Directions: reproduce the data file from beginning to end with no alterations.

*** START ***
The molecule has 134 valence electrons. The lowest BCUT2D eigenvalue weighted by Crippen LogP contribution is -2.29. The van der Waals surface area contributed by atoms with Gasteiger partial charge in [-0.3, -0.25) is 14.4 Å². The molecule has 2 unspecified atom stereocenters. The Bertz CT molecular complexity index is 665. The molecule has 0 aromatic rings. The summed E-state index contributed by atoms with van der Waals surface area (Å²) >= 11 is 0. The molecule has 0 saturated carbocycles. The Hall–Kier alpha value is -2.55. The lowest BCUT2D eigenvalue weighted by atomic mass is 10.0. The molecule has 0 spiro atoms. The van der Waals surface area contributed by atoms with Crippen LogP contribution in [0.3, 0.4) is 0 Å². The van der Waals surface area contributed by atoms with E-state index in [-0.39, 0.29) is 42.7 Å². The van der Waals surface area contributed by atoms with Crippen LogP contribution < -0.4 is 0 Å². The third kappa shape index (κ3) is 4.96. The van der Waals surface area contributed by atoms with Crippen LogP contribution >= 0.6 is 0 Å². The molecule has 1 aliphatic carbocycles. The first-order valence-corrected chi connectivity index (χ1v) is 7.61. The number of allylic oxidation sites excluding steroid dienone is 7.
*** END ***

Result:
The molecule has 134 valence electrons. The lowest BCUT2D eigenvalue weighted by Crippen LogP contribution is -2.29. The van der Waals surface area contributed by atoms with Gasteiger partial charge in [-0.3, -0.25) is 14.4 Å². The molecule has 2 unspecified atom stereocenters. The Bertz CT molecular complexity index is 665. The molecule has 0 aromatic rings. The summed E-state index contributed by atoms with van der Waals surface area (Å²) >= 11 is 0. The molecule has 0 saturated carbocycles. The Hall–Kier alpha value is -2.55. The lowest BCUT2D eigenvalue weighted by atomic mass is 10.0. The molecule has 0 spiro atoms. The van der Waals surface area contributed by atoms with Crippen LogP contribution in [0.3, 0.4) is 0 Å². The van der Waals surface area contributed by atoms with E-state index in [-0.39, 0.29) is 42.7 Å². The van der Waals surface area contributed by atoms with Crippen LogP contribution < -0.4 is 0 Å². The third kappa shape index (κ3) is 4.96. The van der Waals surface area contributed by atoms with Crippen LogP contribution >= 0.6 is 0 Å². The molecule has 1 aliphatic carbocycles. The first-order valence-corrected chi connectivity index (χ1v) is 7.61. The number of allylic oxidation sites excluding steroid dienone is 7.